National finalists - second-through-fifth-grade category ($5,000 bond): Timothy Kenny, fifth grade Bernardsville Middle School, Bernardsville, N.J. "Ladder Increaser" - a stepladder with adjustable, extendable back legs for uneven surfaces. Rachel Kaminsky, fourth grade Concord Road Elementary School, Ardsley, N.Y. "The Shoe Lace Helper" - uses a swiveling lever, a spool rod and clothespins to teach kids to tie their shoes. Taylor Drane, fourth grade Schwarzkopf School, Lutz, Fla. "Water Miser" - an irrigation device that delivers moisture to the roots and helps conserve water. Kayla Scott, fourth grade M. I. Day Elementary School, Minerva, Ohio "The Sodium Chloride Slide" - works like "a small elevator" to lift up "heavy bags of salt for a water softener." Tony Jarecki, fifth grade Christ is the Way School, Lindsay, Neb. "The Easy Lift Trash Can" - a convenient way to remove full trash bags and install new ones. Phillip Mitchell, fifth grade J. B. Stephens School, Bangs, Texas "Easy Trim" - an adjustable tool, "based on ergonomics," makes it easier to groom goats and lambs for livestock shows. National finalists - sixth-through-eighth-grade category ($5,000 bond): Mitchell Weiss, seventh grade Bess & Paul Siegal Hebrew Academy, Bloomfield, Conn. "Pedal Powered Lawn Mower" - combines a small bicycle with a push mower, to cut the grass. Matthew Marchand, seventh grade Frontier Regional School, S. Deerfield, Mass. "The Mail-O-Matic" - a box on rollers inside a mailbox brings the mail forward when the door is opened. James Antoine, seventh grade Ridgeway Middle School, Memphis, Tenn. "The Tent Peg Puller" - uses a support shaft, lever and cable loop to help campers pull up tent pegs. Carly Monfort, sixth grade Dublin Davis Middle School, Dublin, Ohio "Multi-Purpose Jig" - "to hold small objects and free up hands" when doing soldering, arts and crafts, and more. Andrew Lofgren, eighth grade Logos Christian School, Haviland, Kan. "Roofer's Helper" - "a more efficient way to pull out roofing nails when tearing off old shingles." Jonathan Edwards, sixth grade Panhandle Junior High School, Panhandle, Texas "Step Ramp" - steps that easily convert into a ramp for pushing wheelchairs or moving heavy objects. Second-place regional winners - second-through-fifth-grade category ($500 bond): Rob Kastner, fourth grade Liberty Corner School, Basking Ridge, N.J. "Improved Residential Mailbox Flag" - uses an automatic clip device to raise and lower the flag. Brendan Dwyer, fourth grade Ocean Avenue School, Northport, N.Y. "The Bulb Blaster" - enables people to dig and plant from a standing position, not on their knees. Lee Friedkin, fifth grade Parkview Baptist School, Baton Rouge, La. "Sno-Scooter" - converts a "land scooter" into one that "can be used on the snow." Tessa DiGiacomo, fifth grade M. I. Day Elementary School, Minerva, Ohio "Rescue Tube" - telescopes out onto the ice, bringing equipment to save someone who's broken through it. Samuel Wolock, fifth grade Mission Trail Elementary School, Leawood, Kan. "Easy Reach Coat Rack" - a pulley device raises and lowers a coat rack to assist small children. Jimmy Zimmermann, fifth grade Memorial Drive Elementary School, Houston, Texas "Slingo 2001" - an invention designed to "throw the ball endlessly for a dog to retrieve." Second-place regional winners - sixth-through-eighth-grade category ($500 bond): Brendan Lawson, sixth grade Bernardsville Middle School, Bernardsville, N. J. "The Cricket Scoop" - helps reptile owners pick up crickets without touching them. Thomas Kellett, sixth grade Unqua School, Massapequa, N.Y. "The Button Helper" - "to aid people with one hand or ... limited use of fingers to button their shirt." William Junkin, sixth grade Norwood School, Bethesda, Md. "Gentleman John" - "when you flush, the seat or seats automatically go down." Scott Houser, eighth grade Pettisville Junior High School, Pettisville, Ohio "E-Z Shovel" - a swivel wheel on the back of a shovel enables people to push dirt and snow easily. Courtney Travers, eighth grade The Willows Academy, Des Plaines, Ill. "No-Dough" - helps "scrape out thick dough from beaters when you are cooking." Caitlin Vaughan, sixth grade Mustang North Middle School, Yukon, Okla. "Super Duper Garden Tool" - a hand- or foot-operated device to help gardeners dig holes for planting flowers. Third-place regional winners - second-through-fifth-grade category ($250 bond): Peter Hosinski, fourth grade Davenport School, Stamford, Conn. "Bendable Broom" - a flexible middle enables the broom "to get those hard to reach places." Sasha Seroy, fifth grade PS 77 - NYC Laboratory School, New York, N.Y. "The Unlocker" - combines a Shaker peg, plastic comb, paperclip and more "to help people open boxes." Blaine Tooley, fourth grade Country Day School, Baton Rouge, La. "Tire Washer 900" - "attaches to any size tire and scrubs the hubcaps." Jordan Cross, fourth grade M. I. Day Elementary School, Minerva, Ohio "Five Day Cat Feeder" - a multi-level device stores pre-measured amounts "to feed a cat for five days." Peter Badovinac, fifth grade Thomas Jefferson School, Hoffman Estates, Ill. "Wastenopaste" - a dispenser that conserves toothpaste and eliminates messy tubes. Amanda Crowe, fifth grade Memorial Drive Elementary School, Houston, Texas "Skimmer Hand" - picks up "the skimmer basket" in the pool, "without getting your hands in the water." Third-place regional winners - sixth-through-eighth-grade category ($250 bond): Christopher Cushman, eighth grade Litchfield School, Litchfield, N.H. "The Ultimate Mailbox" - adjustable-height mailbox flexes if hit; also, the flag rises when the door opens. Steven DiBenedetto, sixth grade Unqua School, Massapequa, N.Y. "Grocery Helper" - a wheeled cart with four hooks that can carry 12 grocery bags into the house. Kady Davis, sixth grade All Saints School, Manassas, Va. "Wrenchdriver" - designed "to combine two tools into one" -- a "flathead" screwdriver and a wrench. Stephanie Mote, sixth grade Old Trail School, Bath, Ohio "The Limeade/Lemonade/Orange Juice Maker" - squeezes, collects, strains and pours fruit juice. James Kuo, sixth grade Thomas Jefferson School, Hoffman Estates, Ill. "Supported Shovel" - a hollow "elliptical lump" in the shovel spade adds more leverage and space. Cassidy Gearhart, sixth grade Centennial Middle School, Boulder, Colo. "Plow Shovel" - pushes snow to either side of the V-shaped shovel blade; also, has a push-button "salter."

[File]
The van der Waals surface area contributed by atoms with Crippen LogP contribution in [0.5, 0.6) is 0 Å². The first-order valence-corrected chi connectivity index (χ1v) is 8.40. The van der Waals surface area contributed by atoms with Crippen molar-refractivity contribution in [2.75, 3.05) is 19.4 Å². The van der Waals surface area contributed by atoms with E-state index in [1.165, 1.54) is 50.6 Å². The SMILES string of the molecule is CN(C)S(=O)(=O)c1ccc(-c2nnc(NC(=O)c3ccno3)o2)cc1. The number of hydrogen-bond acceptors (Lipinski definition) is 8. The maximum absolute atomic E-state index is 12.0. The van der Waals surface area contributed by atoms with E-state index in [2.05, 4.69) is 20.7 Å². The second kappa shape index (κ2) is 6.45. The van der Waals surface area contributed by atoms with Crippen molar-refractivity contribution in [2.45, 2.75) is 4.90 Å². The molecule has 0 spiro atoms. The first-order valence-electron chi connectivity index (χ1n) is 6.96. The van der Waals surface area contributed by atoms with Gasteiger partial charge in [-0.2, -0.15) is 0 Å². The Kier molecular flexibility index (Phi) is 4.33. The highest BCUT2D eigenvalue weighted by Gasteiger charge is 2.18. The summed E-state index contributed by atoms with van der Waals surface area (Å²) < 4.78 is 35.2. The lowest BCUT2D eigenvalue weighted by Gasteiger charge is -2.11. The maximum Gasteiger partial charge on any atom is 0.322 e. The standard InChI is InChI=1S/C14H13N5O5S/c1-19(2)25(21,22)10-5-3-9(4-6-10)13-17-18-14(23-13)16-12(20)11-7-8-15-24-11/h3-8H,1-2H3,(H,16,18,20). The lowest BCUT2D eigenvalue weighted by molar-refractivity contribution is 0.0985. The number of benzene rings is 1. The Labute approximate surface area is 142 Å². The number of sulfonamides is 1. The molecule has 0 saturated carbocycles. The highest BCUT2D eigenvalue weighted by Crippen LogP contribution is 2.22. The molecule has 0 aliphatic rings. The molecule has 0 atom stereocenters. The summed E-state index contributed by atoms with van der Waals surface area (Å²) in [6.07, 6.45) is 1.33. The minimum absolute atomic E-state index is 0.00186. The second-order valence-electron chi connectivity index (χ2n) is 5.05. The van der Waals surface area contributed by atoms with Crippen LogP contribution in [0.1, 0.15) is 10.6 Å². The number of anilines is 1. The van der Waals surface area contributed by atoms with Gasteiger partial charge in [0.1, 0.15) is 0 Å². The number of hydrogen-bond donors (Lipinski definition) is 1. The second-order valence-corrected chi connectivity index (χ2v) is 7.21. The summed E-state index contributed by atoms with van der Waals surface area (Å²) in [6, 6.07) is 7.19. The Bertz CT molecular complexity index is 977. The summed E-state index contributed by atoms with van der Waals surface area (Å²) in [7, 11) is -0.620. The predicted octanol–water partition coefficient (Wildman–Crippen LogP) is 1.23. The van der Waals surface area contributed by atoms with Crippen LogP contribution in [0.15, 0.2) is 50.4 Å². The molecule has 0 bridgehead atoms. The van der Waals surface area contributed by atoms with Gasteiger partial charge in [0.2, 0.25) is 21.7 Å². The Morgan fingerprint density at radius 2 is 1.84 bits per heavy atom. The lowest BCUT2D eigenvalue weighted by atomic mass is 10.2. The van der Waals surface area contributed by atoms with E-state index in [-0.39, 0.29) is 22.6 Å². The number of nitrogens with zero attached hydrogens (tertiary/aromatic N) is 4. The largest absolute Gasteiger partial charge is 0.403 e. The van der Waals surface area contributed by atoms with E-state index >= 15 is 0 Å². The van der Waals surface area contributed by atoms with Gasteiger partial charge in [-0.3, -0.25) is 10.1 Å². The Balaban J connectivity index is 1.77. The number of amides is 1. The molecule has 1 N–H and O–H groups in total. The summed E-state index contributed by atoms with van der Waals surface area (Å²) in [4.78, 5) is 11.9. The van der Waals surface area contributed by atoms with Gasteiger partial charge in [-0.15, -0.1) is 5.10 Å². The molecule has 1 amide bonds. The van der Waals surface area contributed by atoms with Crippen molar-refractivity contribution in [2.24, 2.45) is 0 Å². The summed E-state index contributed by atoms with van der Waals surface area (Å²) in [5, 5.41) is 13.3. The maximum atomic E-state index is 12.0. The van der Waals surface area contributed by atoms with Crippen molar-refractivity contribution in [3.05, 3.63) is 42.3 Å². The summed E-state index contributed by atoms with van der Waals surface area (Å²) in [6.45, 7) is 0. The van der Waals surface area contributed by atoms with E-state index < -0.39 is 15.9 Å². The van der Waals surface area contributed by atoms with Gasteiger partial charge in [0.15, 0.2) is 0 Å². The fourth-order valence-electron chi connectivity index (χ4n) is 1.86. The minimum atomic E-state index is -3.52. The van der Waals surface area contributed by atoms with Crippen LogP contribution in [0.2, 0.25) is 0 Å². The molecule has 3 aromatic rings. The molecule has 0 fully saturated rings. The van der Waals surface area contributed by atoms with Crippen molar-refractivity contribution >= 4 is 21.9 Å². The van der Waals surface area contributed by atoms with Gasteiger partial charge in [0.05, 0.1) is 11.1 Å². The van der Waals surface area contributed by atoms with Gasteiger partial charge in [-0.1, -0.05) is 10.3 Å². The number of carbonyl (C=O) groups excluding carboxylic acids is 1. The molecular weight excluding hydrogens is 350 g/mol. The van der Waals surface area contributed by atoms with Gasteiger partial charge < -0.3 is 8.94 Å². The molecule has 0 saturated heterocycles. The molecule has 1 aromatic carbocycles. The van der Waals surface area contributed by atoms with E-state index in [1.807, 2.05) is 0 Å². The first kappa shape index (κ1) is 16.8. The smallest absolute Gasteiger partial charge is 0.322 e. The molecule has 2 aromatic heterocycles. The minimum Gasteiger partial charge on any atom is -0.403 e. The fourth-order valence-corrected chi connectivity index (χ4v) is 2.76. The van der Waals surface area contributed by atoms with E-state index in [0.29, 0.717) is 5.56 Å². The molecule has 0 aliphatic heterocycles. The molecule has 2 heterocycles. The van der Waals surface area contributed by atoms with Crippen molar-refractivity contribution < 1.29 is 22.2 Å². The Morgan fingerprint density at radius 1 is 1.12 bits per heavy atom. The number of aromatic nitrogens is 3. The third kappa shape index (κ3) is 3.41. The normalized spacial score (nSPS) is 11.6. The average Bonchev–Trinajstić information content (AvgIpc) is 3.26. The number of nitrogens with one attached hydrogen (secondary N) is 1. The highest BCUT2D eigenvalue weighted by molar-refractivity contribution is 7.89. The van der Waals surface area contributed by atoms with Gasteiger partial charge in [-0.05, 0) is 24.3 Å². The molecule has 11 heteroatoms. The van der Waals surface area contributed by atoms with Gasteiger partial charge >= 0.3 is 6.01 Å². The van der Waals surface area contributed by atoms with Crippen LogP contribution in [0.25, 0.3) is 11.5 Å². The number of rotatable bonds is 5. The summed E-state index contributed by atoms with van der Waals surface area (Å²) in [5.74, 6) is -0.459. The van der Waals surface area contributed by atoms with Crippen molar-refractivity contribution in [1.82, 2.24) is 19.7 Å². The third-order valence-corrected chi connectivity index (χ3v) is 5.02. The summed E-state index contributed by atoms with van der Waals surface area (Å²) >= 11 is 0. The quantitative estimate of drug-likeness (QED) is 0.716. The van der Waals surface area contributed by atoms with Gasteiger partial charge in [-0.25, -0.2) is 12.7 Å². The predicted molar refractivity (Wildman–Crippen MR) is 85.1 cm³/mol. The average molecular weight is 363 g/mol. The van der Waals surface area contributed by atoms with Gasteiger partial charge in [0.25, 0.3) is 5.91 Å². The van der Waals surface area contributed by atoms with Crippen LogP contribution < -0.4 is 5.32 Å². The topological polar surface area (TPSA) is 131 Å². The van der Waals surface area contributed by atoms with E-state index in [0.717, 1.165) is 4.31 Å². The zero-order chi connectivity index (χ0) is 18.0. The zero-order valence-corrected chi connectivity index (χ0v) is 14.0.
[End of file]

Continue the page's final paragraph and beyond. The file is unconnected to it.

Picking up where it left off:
The Craftsman/NSTA Young Inventors Awards Program is designed to teach students the scientific principles of how tools operate; introduce them to working with hand tools; encourage them to think creatively about the world around them; and enable them to develop practical solutions to everyday problems.
For more information on the Craftsman/NSTA Young Inventors Awards Program, write to Craftsman/NSTA Young Inventors Awards, c/o National Science Teachers Association, 1840 Wilson Blvd., Arlington, VA 22201-3000; call toll-free 1-888-494-4994; or e-mail firstname.lastname@example.org. There also is information at NSTA's Web site at http://www.nsta.org/programs/craftsman.htm .
Founded in 1944, the National Science Teachers Association is the world's largest organization dedicated to promoting excellence and innovation in science teaching and learning for all. The association's current membership of more than 53,000 includes science teachers and supervisors, administrators, scientists, business and industry representatives, and others involved in science education.
Craftsman is the top-selling brand of tools and lawn and garden equipment in the United States. Craftsman opens more garage doors, mows more lawns, fills more tool boxes, and organizes, stores and protects more tools than any other brand in America.
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SOURCE: Sears, Roebuck and Co.